Small VARs Find Strength in Numbers

 
 
By eweek  |  Posted 2006-03-31 Email Print this article Print
 
 
 
 
 
 
 

Q&A: Jim Locke, founder of the Small and Medium Business Technology Network, talks about why partnerships are vital.

Jim Locke, principal of JW Locke & Associates, knows a thing or two about partnering. As founder of the Small and Medium Business Technology Network, aimed at small and midsize business VARs, Locke has spent the better part of the last year creating and promoting a forum where small VARs—such as his own company—can seek out partnerships to create new business opportunities.

Freelance writer Beth Stackpole recently caught up with Locke to get his thoughts on why partnering is increasingly essential to SMB-oriented VARs, to explore how to forge the most profitable relationships and to hear about whats next for SMBTN.

Why is partnering important for smaller VARs, and what kinds of benefits can they expect?

Partnering is especially important to smaller VARs because it gives them a range of opportunities and lets them appear bigger than they are. It can help level the playing field against larger vendors.

Say there are geographic areas that you dont typically cover, yet youd like to take care of a particular client. By partnering, you can cover those areas, whether theyre local or out of state. Partnering lets you leverage skills sets you dont have in-house or lets you deliver products or services you dont have.

For example, JW Locke does phone systems, but we dont do cabling. I know someone who does, and I let them do that work for me. That way, I dont have to be the small guy—I can be a general practitioner, but I dont have to do all the general practitioner work.

Theres also additional revenue to be derived by partnering. As a small shop, sometimes you bypass a particular engagement because you dont think you have the bandwidth to handle it. Partnering can help you balance your services. I added $100,000 to my revenue line this year based on that kind of relationship. I had a client that wanted to retain me for a much greater time period than I had available, and they needed a higher skill level than I had available. I couldnt take them on and balance their needs with my own staffing, and I didnt want to hire someone else, because it would eat into the profit. Through a VAR partnership, I didnt have to bypass this opportunity because I wasnt equipped for it.

When and why should an SMB VAR seek out a partnership?

Everyone should be partnering at this point, especially if youre a smaller VAR. It makes sense to look bigger than you are. Theres lots of work out there, and most [VARs] dont have enough manpower to handle it. You also can get coverage for vacations or an illness. It gives you more control into where your clients are purchasing technology because youre selling deeper into the account.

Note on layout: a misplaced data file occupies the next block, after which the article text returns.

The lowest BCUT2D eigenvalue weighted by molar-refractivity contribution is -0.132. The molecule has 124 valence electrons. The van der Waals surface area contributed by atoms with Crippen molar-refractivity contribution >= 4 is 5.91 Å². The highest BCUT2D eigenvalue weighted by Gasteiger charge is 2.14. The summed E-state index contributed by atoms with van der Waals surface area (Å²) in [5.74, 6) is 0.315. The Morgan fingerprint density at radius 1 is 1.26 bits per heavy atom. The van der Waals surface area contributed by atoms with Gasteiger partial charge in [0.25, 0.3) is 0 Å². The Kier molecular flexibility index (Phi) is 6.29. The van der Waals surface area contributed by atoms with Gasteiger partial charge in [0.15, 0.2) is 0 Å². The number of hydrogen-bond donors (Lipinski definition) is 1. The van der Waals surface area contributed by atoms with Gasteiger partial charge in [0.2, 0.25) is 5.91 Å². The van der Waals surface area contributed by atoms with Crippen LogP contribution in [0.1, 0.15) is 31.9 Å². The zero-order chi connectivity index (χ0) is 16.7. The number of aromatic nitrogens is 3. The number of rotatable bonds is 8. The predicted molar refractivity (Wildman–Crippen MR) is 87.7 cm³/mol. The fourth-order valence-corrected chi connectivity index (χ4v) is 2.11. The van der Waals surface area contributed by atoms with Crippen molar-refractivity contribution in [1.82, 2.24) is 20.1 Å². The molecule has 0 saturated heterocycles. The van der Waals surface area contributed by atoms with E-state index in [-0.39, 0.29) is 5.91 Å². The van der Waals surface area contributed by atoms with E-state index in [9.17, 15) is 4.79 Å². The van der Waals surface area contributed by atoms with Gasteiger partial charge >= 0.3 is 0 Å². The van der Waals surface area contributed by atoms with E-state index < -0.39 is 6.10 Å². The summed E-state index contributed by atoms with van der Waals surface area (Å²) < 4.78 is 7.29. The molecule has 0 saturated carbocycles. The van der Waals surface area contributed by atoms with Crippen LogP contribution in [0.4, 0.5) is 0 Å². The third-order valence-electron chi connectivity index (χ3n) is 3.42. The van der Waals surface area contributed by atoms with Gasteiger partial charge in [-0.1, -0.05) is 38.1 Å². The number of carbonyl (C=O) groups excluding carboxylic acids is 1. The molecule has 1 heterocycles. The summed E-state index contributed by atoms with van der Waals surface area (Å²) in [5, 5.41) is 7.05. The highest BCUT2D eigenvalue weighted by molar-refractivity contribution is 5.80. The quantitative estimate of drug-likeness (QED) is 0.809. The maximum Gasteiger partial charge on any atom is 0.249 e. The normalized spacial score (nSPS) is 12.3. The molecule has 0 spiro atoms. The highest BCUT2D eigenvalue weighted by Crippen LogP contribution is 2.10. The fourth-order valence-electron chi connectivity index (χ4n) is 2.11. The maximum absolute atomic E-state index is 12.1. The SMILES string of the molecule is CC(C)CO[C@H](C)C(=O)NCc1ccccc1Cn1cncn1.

How do you evaluate a potential partner, and what are some tips for choosing a VAR that makes sense?

I didnt do partnering before SMBTN, and part of the reason was that it was too difficult to evaluate partners. SMBTN gives me the opportunity to get to know people so I can tell if they know a particular area or if theyre technically proficient. Its much easier through an organization—there has to be some structure or framework that allows you to get in with a group of smaller individuals to see if youre on the same page.

The SMBTN picked up dozens of members on the East Coast, boosting membership past 400 and expanding group members ability to service clients in that area. Click here to read more. The idea is to start small and pick partners extremely carefully. You have to find people who are a good match—they have to have a similar outlook on business and trade, and it doesnt hurt to have a similar client base. It would be a mistake, for example, for an enterprise-oriented VAR to partner with an SMB VAR because they have completely different ways of working.

The partner also should have a similar work ethic and deliver services more or less like you do. By starting with small engagements, you can make sure theyre qualified to do the work by your own guidelines—not just if theyre certified in a particular technology. They can have all the certifications in the world, but you need to know if the person just sat in a classroom for a bunch of months or if they can actually translate that work into the field.

You also need to know how the partner works beyond their technical capabilities. For instance, if you partner with someone and theyre doing work on your behalf, they cant just come back and say heres what I did—they have to provide a detailed report on the work that you then use to report back to the client and as a base for billing. Does it take three days or three weeks to get that kind of material from them? Depending on how quickly they take care of this kind of administrative work directly relates to how fast you get paid. Sounds like a small thing, but its not, and everyone does things differently.

Next Page: Why some partnerships fail.



 
 
 
 
 
 
 
 
 
 
 

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